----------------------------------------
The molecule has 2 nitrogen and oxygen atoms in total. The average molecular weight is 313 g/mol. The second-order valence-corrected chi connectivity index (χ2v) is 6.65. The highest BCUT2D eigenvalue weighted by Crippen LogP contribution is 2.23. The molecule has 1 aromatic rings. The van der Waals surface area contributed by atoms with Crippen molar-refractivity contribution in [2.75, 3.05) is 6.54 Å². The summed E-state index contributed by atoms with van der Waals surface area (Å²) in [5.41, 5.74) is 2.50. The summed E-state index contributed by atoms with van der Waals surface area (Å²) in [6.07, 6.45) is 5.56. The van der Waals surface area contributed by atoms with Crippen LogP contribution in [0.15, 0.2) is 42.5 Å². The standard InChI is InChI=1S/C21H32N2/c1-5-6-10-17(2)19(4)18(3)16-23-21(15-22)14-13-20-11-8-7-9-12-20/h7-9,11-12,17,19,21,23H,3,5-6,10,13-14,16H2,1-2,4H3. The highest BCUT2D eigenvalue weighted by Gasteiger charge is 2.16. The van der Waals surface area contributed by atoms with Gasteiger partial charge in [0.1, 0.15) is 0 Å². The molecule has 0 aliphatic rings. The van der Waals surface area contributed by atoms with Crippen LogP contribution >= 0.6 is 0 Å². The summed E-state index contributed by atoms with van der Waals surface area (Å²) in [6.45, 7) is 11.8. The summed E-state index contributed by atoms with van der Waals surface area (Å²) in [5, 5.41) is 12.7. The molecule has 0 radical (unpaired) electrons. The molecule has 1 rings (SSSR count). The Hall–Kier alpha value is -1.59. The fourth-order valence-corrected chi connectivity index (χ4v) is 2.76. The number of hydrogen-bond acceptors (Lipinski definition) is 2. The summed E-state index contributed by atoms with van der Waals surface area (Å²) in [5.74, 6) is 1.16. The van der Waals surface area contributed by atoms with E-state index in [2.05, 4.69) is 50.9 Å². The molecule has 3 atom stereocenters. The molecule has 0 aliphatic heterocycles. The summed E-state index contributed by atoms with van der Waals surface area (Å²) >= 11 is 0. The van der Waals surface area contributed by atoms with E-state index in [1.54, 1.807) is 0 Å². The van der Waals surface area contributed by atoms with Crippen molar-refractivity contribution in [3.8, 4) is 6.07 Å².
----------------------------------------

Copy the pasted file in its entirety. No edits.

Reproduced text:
The molecule has 2 nitrogen and oxygen atoms in total. The average molecular weight is 313 g/mol. The second-order valence-corrected chi connectivity index (χ2v) is 6.65. The highest BCUT2D eigenvalue weighted by Crippen LogP contribution is 2.23. The molecule has 1 aromatic rings. The van der Waals surface area contributed by atoms with Crippen molar-refractivity contribution in [2.75, 3.05) is 6.54 Å². The summed E-state index contributed by atoms with van der Waals surface area (Å²) in [5.41, 5.74) is 2.50. The summed E-state index contributed by atoms with van der Waals surface area (Å²) in [6.07, 6.45) is 5.56. The van der Waals surface area contributed by atoms with Crippen LogP contribution in [0.15, 0.2) is 42.5 Å². The standard InChI is InChI=1S/C21H32N2/c1-5-6-10-17(2)19(4)18(3)16-23-21(15-22)14-13-20-11-8-7-9-12-20/h7-9,11-12,17,19,21,23H,3,5-6,10,13-14,16H2,1-2,4H3. The highest BCUT2D eigenvalue weighted by Gasteiger charge is 2.16. The van der Waals surface area contributed by atoms with Gasteiger partial charge in [0.1, 0.15) is 0 Å². The molecule has 0 aliphatic rings. The van der Waals surface area contributed by atoms with Crippen LogP contribution >= 0.6 is 0 Å². The summed E-state index contributed by atoms with van der Waals surface area (Å²) in [6.45, 7) is 11.8. The summed E-state index contributed by atoms with van der Waals surface area (Å²) in [5, 5.41) is 12.7. The molecule has 0 radical (unpaired) electrons. The molecule has 1 rings (SSSR count). The Hall–Kier alpha value is -1.59. The fourth-order valence-corrected chi connectivity index (χ4v) is 2.76. The number of hydrogen-bond acceptors (Lipinski definition) is 2. The summed E-state index contributed by atoms with van der Waals surface area (Å²) in [5.74, 6) is 1.16. The van der Waals surface area contributed by atoms with E-state index in [2.05, 4.69) is 50.9 Å². The molecule has 3 atom stereocenters. The molecule has 0 aliphatic heterocycles. The summed E-state index contributed by atoms with van der Waals surface area (Å²) >= 11 is 0. The van der Waals surface area contributed by atoms with E-state index in [1.54, 1.807) is 0 Å². The van der Waals surface area contributed by atoms with Crippen molar-refractivity contribution in [3.8, 4) is 6.07 Å².